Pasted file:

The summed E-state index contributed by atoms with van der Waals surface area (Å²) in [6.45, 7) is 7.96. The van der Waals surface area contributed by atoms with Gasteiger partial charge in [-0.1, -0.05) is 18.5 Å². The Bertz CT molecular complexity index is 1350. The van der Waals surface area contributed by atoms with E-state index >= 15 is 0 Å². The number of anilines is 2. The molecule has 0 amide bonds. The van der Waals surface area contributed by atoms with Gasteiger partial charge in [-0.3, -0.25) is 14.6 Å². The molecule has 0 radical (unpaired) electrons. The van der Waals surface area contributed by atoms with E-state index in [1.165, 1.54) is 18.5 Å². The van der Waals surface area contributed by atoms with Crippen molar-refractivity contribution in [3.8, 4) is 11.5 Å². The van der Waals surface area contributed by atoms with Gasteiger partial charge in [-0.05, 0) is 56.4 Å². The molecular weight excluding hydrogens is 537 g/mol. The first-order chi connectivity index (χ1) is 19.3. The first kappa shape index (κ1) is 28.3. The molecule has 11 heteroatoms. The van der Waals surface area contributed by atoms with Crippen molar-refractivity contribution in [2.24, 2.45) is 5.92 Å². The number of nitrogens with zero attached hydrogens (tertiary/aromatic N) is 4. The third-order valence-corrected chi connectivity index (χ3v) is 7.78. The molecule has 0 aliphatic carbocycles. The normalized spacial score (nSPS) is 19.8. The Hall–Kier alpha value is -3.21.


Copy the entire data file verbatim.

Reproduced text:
The summed E-state index contributed by atoms with van der Waals surface area (Å²) in [6.45, 7) is 7.96. The van der Waals surface area contributed by atoms with Gasteiger partial charge in [-0.1, -0.05) is 18.5 Å². The Bertz CT molecular complexity index is 1350. The van der Waals surface area contributed by atoms with E-state index >= 15 is 0 Å². The number of anilines is 2. The molecule has 0 amide bonds. The van der Waals surface area contributed by atoms with Gasteiger partial charge in [-0.3, -0.25) is 14.6 Å². The molecule has 0 radical (unpaired) electrons. The van der Waals surface area contributed by atoms with E-state index in [1.165, 1.54) is 18.5 Å². The van der Waals surface area contributed by atoms with Crippen molar-refractivity contribution in [3.8, 4) is 11.5 Å². The van der Waals surface area contributed by atoms with Gasteiger partial charge in [-0.05, 0) is 56.4 Å². The molecular weight excluding hydrogens is 537 g/mol. The first-order chi connectivity index (χ1) is 19.3. The first kappa shape index (κ1) is 28.3. The molecule has 11 heteroatoms. The van der Waals surface area contributed by atoms with Crippen molar-refractivity contribution in [2.24, 2.45) is 5.92 Å². The number of nitrogens with zero attached hydrogens (tertiary/aromatic N) is 4. The third-order valence-corrected chi connectivity index (χ3v) is 7.78. The molecule has 0 aliphatic carbocycles. The normalized spacial score (nSPS) is 19.8. The Hall–Kier alpha value is -3.21.